The class of citizens who provide at once their own food and their own raiment, may be viewed as the most truly independent and happy. They are more: they are the best basis of public liberty, and the strongest bulwark of public safety. It follows, that the greater the proportion of this class to the whole society, the more free, the more independent, and the more happy must be the society itself.
Tag: James Madison
(1751-1836) American politician, political philosopher, and fourth President of the United States
The misfortune of government
It has been said that all Government is an evil. It would be more proper to say that the necessity of any Government is a misfortune. This necessity however exists; and the problem to be solved is, not what form of Government is perfect, but which of the forms is least imperfect.
New arrivals must support our Constitution
What can be more reasonable than that when crowds of them [immigrants] come here, they should be forced to renounce everything contrary to the spirit of the Constitution[?]
Knowledge is key for liberty
The advancement and diffusion of knowledge is the only guardian of true liberty.
Never let a good crisis go to waste
Crisis is the rallying cry of the tyrant.
From democracy to anarchy
In a society under the forms of which the stronger faction can readily unite and oppress the weaker, anarchy may as truly be said to reign as in a state of nature.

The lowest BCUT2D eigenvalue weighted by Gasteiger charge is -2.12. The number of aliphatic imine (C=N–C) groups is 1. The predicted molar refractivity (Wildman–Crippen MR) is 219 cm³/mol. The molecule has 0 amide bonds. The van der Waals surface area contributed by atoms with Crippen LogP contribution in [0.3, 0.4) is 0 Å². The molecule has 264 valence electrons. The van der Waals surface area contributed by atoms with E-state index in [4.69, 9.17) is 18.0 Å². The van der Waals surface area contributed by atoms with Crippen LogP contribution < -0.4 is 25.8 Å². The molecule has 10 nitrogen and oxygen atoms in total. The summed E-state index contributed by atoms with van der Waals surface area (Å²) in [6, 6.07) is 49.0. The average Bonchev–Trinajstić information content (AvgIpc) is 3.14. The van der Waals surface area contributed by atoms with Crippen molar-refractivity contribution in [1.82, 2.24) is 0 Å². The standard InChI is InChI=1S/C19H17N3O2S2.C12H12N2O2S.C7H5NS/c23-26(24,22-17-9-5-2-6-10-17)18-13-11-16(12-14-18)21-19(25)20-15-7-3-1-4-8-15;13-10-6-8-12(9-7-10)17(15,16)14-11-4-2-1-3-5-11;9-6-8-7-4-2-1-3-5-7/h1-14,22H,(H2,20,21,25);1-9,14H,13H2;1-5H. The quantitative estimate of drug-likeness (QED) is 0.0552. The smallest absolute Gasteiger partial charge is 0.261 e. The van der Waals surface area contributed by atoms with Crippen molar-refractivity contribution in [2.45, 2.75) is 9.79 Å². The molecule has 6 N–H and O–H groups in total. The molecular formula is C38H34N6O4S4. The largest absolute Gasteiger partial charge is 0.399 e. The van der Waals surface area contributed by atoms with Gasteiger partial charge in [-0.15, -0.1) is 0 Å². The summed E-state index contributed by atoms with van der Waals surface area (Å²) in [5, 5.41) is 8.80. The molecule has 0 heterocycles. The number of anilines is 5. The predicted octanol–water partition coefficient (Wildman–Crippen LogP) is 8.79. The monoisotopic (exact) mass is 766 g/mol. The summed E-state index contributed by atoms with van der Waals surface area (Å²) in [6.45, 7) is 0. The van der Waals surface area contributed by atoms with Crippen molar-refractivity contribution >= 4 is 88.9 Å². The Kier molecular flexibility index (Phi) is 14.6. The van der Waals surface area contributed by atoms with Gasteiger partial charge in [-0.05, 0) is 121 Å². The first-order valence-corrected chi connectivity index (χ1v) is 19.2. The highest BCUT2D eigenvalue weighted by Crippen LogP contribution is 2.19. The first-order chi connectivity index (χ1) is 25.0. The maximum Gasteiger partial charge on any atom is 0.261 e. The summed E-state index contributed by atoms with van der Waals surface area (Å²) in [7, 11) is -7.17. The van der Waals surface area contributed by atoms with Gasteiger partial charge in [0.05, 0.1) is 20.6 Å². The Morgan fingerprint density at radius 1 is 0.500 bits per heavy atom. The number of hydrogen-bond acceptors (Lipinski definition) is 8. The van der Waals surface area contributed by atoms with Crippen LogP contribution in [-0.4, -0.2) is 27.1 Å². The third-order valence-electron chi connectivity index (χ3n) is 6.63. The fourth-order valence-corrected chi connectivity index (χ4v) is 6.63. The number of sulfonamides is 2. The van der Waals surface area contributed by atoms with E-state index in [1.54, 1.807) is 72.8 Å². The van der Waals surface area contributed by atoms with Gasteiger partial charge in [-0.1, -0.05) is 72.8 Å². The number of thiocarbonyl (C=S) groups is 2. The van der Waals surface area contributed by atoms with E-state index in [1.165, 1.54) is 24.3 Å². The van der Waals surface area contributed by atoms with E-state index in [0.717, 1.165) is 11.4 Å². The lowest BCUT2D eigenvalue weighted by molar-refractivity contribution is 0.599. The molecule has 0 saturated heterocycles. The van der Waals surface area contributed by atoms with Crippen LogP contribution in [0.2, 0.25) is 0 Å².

If men were angels, no government would be necessary. If angels were to govern men, neither external nor internal controls on government would be necessary. In framing a government which is to be administered by men over men, the great difficulty lies in this: you must first enable the government to control the governed; and in the next place, oblige it to control itself.
Formula for tyranny
Oppressors can tyrannize only when they achieve a standing army, an enslaved press, and a disarmed populace.
Majority makes right?
There is no maxim in my opinion which is more liable to be misapplied, and which therefore needs elucidation, than the current one that the interest of the majority is the political standard of right and wrong.
Why a republic?
A republic, by which I mean a government in which the scheme of representation takes place, opens a different prospect, and promises the cure for which we are seeking. Let us examine the points in which it varies from pure democracy, and we shall comprehend both the nature of the cure and the efficacy which it must derive from the Union.